Review: Rachel Grant's Evidence Series ROCKS!
Finding an author who writes stories that strongly resonate with a personal passion is like birthday and Christmas surprises combined. That’s one reason I love preparing the weekly Feeding Your eReader Friday posts, as I’ll search out books that are either free or almost free to recommend to you. In order to do that, I read the titles (yes, I do), before recommending them to you.
This past week, when I was looking for titles to include I found the first book in the romantic suspense series, Evidence, by Rachel Grant. The description of Concrete Evidence totally intrigued me as it featured an underwater archaeologist (yes, one of my passions). So, along with Elisabeth Naughton’s glowing endorsement, I knew couldn’t go very wrong. (Plus, it was and is FREE!)
Little did I anticipate becoming so caught up in the story, that not only did I read Concrete Evidence, but also Body of Evidence (book 2) (available for $0.99 in the six-book bundle, Crimes of Passion: 6 Romantic Suspense Books), and Withholding Evidence (book 3).
Yes, I purchased and read the entire series and the only complaint I’ll voice is that there isn’t a book four yet. Rachel Grant recently posted photos to her Facebook page from a research trip to Alaska for her next Evidence title. I can’t wait! Just like caffeine in the morning, I need my Rachel Grant fix! NOW!
Grant is an author who knows the worlds she’s writing about intimately (she’s an archaeologist and her husband is an underwater archaeologist). She uses that authentic background to create powerful and compelling protagonists and engrossing stories. But don’t worry, it’s not all geeky facts (though geek girls will love these books). Each book is a suspenseful page turner that I already want to read again!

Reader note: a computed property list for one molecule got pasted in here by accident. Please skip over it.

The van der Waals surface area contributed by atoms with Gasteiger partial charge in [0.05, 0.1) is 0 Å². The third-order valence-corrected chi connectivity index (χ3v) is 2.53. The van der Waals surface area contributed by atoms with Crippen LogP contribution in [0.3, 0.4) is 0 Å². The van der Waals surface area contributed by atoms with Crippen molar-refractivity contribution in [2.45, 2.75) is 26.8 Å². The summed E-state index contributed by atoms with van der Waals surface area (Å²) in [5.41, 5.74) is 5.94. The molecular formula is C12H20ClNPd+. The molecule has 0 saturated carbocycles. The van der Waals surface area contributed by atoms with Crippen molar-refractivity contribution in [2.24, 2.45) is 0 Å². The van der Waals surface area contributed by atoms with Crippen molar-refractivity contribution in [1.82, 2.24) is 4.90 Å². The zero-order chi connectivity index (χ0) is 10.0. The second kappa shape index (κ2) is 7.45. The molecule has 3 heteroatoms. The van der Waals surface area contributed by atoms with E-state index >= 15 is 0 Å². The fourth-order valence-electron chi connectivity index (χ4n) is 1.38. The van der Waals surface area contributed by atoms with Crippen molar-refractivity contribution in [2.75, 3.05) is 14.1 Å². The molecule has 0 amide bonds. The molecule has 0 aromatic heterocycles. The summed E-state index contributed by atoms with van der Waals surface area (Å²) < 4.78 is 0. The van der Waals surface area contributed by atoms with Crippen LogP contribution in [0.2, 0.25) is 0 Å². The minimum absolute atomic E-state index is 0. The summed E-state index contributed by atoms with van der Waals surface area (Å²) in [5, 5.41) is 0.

Concrete Evidence, the first book in Rachel Grant’s Evidence series, begins with a tragic scene from the 1950s. Soon, I was so wrapped up in former underwater archaeologist Erica Kesling’s story that the earlier scene slipped from my mind (but not too far, as it’s quite important to the story).
Erica’s been blackballed from her graduate program, can no longer work as an underwater archaeologist or for anyone in her industry on the West Coast. On the edge of bankruptcy, she is working as a consulting archaeologist for a private D.C.-based company that does quite a bit of contracting work for the government.
The reason behind her career slide is integral to the story as in order to clear $100,000 of debts her mother incurred in her name, she took a job with a salvager the prior summer. Crossing the line from straight academic archaeology to working for someone who’s a treasure hunter is a huge no no in her field. Let alone finding out that her boss is stealing priceless Aztec objects that were supposed to be left in situ until the Mexican authorities were alerted to the find.
Erica now lives under the threat of blackmail from the salvager and is hoping to find what he did with these priceless objects as one of her company’s clients may be involved. However, she’s not the only one who’s searching out a thief and contraband. Unexpectedly, she's saddled with intern Lee Scott, who seems a bit old to still be in college, but acts the slacker as the ultimate Tetris warrior. But in actuality he’s there undercover to find out who’s smuggling illegal Iraqi antiquities - the same antiquities that were to be traded for the Aztec ones that Erica had discovered.
Neither of Erica nor Lee trusts the other with the truth of what they’re in search of. But in rooting out the history of a house that was built for a military base, now on a Native American reservation, both of their searches collide. The way Grant combines the historical search for the special concrete that was used to build the house with the search for the objects, along with the many threats Erica and Lee face is riveting. I really was swept up in the search they did in the National Archives, following the paper trail, yep, geek girl heaven!
I don’t want to go into too much more detail, as the story is much better as told by Grant, but be prepared for a very intelligent and suspenseful thriller that has political and international elements - as well as plenty of romance.